Karen McWhorter, curator of the Whitney Western Art Museum, is inspired by each of the women portrayed on the walls of a Buffalo Bill Center of the West gallery.
The “Women of Wyoming” exhibit by Jackson photographer Lindsay Linton Buk is a tribute to what women are still accomplishing 150 years after initially getting the right to vote in what was then the Wyoming Territory.
That monumental event took place Dec. 10, 1869.
The 150th anniversary has provided impetus for organizations around the state to highlight women who have made a major impact in the state from those early years to now.
Tuesday night a class of Northwest College students will give presentations on many of those early pioneering women in the territory and state.
“The students are excited to be part of the larger statewide celebration,” professor Amy McKinney said. “This anniversary is a momentous event in our state’s history, and I am especially excited that we can hold this celebration on the specific date of the passage of the suffrage bill.”
The Women in the West hosted event is 7 in the Yellowstone Building Conference Center.
One of the women being featured was a teacher at Heart Mountain incarceration camp.
Grace Thorson Brown taught Japanese-American youths September 1942-June 1943.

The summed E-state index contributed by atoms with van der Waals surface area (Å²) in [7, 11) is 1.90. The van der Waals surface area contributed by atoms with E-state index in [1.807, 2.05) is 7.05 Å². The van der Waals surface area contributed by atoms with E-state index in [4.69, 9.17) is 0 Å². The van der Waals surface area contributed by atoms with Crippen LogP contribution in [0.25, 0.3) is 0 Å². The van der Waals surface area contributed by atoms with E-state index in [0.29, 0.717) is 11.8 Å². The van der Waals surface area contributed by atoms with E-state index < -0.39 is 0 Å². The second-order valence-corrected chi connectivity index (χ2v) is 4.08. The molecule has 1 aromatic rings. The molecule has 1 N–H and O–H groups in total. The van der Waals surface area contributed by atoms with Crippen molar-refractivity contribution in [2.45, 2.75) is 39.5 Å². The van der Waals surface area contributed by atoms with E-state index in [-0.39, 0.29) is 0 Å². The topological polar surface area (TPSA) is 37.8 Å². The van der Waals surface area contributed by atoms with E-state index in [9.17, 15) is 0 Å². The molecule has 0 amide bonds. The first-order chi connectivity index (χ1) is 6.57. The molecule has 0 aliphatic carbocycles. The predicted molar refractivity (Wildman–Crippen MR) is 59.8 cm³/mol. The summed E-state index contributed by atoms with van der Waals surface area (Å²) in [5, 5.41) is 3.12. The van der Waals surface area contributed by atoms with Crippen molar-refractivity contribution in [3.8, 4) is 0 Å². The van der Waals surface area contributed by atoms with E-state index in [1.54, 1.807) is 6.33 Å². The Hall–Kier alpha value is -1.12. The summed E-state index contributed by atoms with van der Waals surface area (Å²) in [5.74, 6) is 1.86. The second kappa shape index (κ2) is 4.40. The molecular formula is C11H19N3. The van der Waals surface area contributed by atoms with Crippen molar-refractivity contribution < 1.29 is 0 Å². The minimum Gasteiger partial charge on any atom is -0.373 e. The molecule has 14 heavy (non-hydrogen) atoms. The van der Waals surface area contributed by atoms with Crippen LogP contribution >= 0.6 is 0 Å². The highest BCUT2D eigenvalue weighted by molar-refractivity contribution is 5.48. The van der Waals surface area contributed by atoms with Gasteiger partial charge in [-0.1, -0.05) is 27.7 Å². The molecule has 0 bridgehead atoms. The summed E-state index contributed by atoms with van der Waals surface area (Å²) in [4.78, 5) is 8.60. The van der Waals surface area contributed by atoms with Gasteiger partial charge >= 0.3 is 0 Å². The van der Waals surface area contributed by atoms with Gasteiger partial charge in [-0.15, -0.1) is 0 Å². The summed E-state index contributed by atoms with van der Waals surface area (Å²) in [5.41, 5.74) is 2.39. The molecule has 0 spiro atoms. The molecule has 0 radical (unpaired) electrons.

Others include Minnie Corum, the postmistress at Encampment starting in the 1920s; Lilian Ethen Boulter, a rancher in the Pinedale area in the 1930s; Rosemary Quinn, an elementary teacher in Cheyenne; and Phyllis Letellier, a Wyoming humor writer in the 1980s who wrote a column about life on her family farm near Greybull.
It’s a cross section of women filling many roles around the state in varying eras, as the museum display features modern women from a range of generations and in a wide variety of fields.
As far as the portrait gallery is concerned, McWhorter said a couple women in particular inspire her as they are also of a younger generation and have done great things, including operating a dude ranch.
The gallery also includes locals like Northwest College professor Aura Newlin and Ann Simpson, the wife of Sen. Al Simpson who has taken on a number of causes in her own right through the decades.
“Every visitor can find inspiration in each story,” McWhorter said. “One or two will really speak to each.”
Finding inspiration in Wyoming women who have come before is nothing new. In the 1940 Cody Enterprise, local woman Jesse Britton spent a night at a banquet taking on the appearance of Esther Morris, a South Pass women who worked to allow the vote of women in the then territory of Wyoming.
Britton quoted Morris’ famous push to get all candidates running in a key Wyoming election to agree to grant the territory’s women full suffrage if elected.
“No other star in our flag will ever be so bright as the 44th – the star that gave women her rightful place in the world,” she had said. “My work was laid out for me. I must do my duty for the women of my timer and the future.
“God, the country and a few brave men were with me. This was my chance.”
The work paid off, with the territory granting women’s suffrage. When Wyoming was up for statehood more than 30 years later, one key aspect was that it would still be able to provide women full suffrage.
Now that’s come full circle. A couple of Buk’s many portraits are women politicians, including the first Native-American woman elected to the state legislature.